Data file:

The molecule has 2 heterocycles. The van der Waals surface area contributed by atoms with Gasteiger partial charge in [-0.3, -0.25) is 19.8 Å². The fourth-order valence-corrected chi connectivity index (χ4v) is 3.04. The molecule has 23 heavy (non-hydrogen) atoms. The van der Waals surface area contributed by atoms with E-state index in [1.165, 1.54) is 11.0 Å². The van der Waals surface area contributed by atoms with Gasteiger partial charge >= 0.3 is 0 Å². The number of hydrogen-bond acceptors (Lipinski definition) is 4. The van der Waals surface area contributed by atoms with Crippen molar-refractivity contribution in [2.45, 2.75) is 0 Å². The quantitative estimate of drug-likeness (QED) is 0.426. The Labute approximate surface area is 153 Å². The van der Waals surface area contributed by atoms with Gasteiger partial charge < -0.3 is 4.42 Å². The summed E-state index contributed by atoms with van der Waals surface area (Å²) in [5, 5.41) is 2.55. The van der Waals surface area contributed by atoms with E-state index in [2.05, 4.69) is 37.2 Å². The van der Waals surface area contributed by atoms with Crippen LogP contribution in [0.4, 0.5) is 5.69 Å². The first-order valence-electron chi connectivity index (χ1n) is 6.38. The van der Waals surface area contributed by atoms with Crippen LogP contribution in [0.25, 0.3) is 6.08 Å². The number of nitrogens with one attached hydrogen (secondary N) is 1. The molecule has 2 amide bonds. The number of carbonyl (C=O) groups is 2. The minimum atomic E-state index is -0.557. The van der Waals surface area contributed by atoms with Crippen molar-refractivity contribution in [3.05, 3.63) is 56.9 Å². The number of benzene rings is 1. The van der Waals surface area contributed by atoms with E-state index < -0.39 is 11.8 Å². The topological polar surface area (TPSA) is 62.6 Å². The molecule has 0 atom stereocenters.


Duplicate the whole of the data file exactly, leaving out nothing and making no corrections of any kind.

The molecule has 2 heterocycles. The van der Waals surface area contributed by atoms with Gasteiger partial charge in [-0.3, -0.25) is 19.8 Å². The fourth-order valence-corrected chi connectivity index (χ4v) is 3.04. The molecule has 23 heavy (non-hydrogen) atoms. The van der Waals surface area contributed by atoms with E-state index in [1.165, 1.54) is 11.0 Å². The van der Waals surface area contributed by atoms with Gasteiger partial charge >= 0.3 is 0 Å². The number of hydrogen-bond acceptors (Lipinski definition) is 4. The van der Waals surface area contributed by atoms with Crippen molar-refractivity contribution in [2.45, 2.75) is 0 Å². The quantitative estimate of drug-likeness (QED) is 0.426. The Labute approximate surface area is 153 Å². The van der Waals surface area contributed by atoms with Gasteiger partial charge < -0.3 is 4.42 Å². The summed E-state index contributed by atoms with van der Waals surface area (Å²) in [5, 5.41) is 2.55. The van der Waals surface area contributed by atoms with E-state index in [2.05, 4.69) is 37.2 Å². The van der Waals surface area contributed by atoms with Crippen LogP contribution in [0.4, 0.5) is 5.69 Å². The first-order valence-electron chi connectivity index (χ1n) is 6.38. The van der Waals surface area contributed by atoms with Crippen LogP contribution in [0.25, 0.3) is 6.08 Å². The number of nitrogens with one attached hydrogen (secondary N) is 1. The molecule has 2 amide bonds. The number of carbonyl (C=O) groups is 2. The minimum atomic E-state index is -0.557. The van der Waals surface area contributed by atoms with Crippen molar-refractivity contribution in [3.05, 3.63) is 56.9 Å². The number of benzene rings is 1. The van der Waals surface area contributed by atoms with E-state index < -0.39 is 11.8 Å². The topological polar surface area (TPSA) is 62.6 Å². The molecule has 0 atom stereocenters.